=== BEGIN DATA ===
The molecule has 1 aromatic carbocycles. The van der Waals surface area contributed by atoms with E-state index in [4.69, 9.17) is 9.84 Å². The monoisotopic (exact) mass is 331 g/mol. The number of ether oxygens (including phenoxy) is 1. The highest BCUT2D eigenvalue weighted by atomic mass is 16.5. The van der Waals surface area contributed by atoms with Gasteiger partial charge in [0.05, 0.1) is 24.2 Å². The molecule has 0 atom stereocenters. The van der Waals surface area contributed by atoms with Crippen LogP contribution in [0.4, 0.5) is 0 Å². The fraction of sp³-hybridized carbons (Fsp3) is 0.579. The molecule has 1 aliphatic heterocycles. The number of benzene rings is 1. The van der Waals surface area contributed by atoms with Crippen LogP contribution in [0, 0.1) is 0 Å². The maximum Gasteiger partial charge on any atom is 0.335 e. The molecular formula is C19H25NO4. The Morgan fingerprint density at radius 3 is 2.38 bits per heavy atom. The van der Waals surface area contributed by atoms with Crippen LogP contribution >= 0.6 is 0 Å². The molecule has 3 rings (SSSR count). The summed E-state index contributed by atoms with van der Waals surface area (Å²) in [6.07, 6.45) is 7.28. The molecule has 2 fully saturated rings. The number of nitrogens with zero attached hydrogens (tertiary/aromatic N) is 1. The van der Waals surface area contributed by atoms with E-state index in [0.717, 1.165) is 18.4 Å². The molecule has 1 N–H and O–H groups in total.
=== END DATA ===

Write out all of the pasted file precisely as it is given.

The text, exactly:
The molecule has 1 aromatic carbocycles. The van der Waals surface area contributed by atoms with E-state index in [4.69, 9.17) is 9.84 Å². The monoisotopic (exact) mass is 331 g/mol. The number of ether oxygens (including phenoxy) is 1. The highest BCUT2D eigenvalue weighted by atomic mass is 16.5. The van der Waals surface area contributed by atoms with Gasteiger partial charge in [0.05, 0.1) is 24.2 Å². The molecule has 0 atom stereocenters. The van der Waals surface area contributed by atoms with Crippen LogP contribution in [0.4, 0.5) is 0 Å². The fraction of sp³-hybridized carbons (Fsp3) is 0.579. The molecule has 1 aliphatic heterocycles. The number of benzene rings is 1. The van der Waals surface area contributed by atoms with Crippen LogP contribution in [0, 0.1) is 0 Å². The maximum Gasteiger partial charge on any atom is 0.335 e. The molecular formula is C19H25NO4. The Morgan fingerprint density at radius 3 is 2.38 bits per heavy atom. The van der Waals surface area contributed by atoms with Crippen LogP contribution >= 0.6 is 0 Å². The molecule has 3 rings (SSSR count). The summed E-state index contributed by atoms with van der Waals surface area (Å²) in [6.07, 6.45) is 7.28. The molecule has 2 fully saturated rings. The number of nitrogens with zero attached hydrogens (tertiary/aromatic N) is 1. The van der Waals surface area contributed by atoms with E-state index in [0.717, 1.165) is 18.4 Å². The molecule has 1 N–H and O–H groups in total.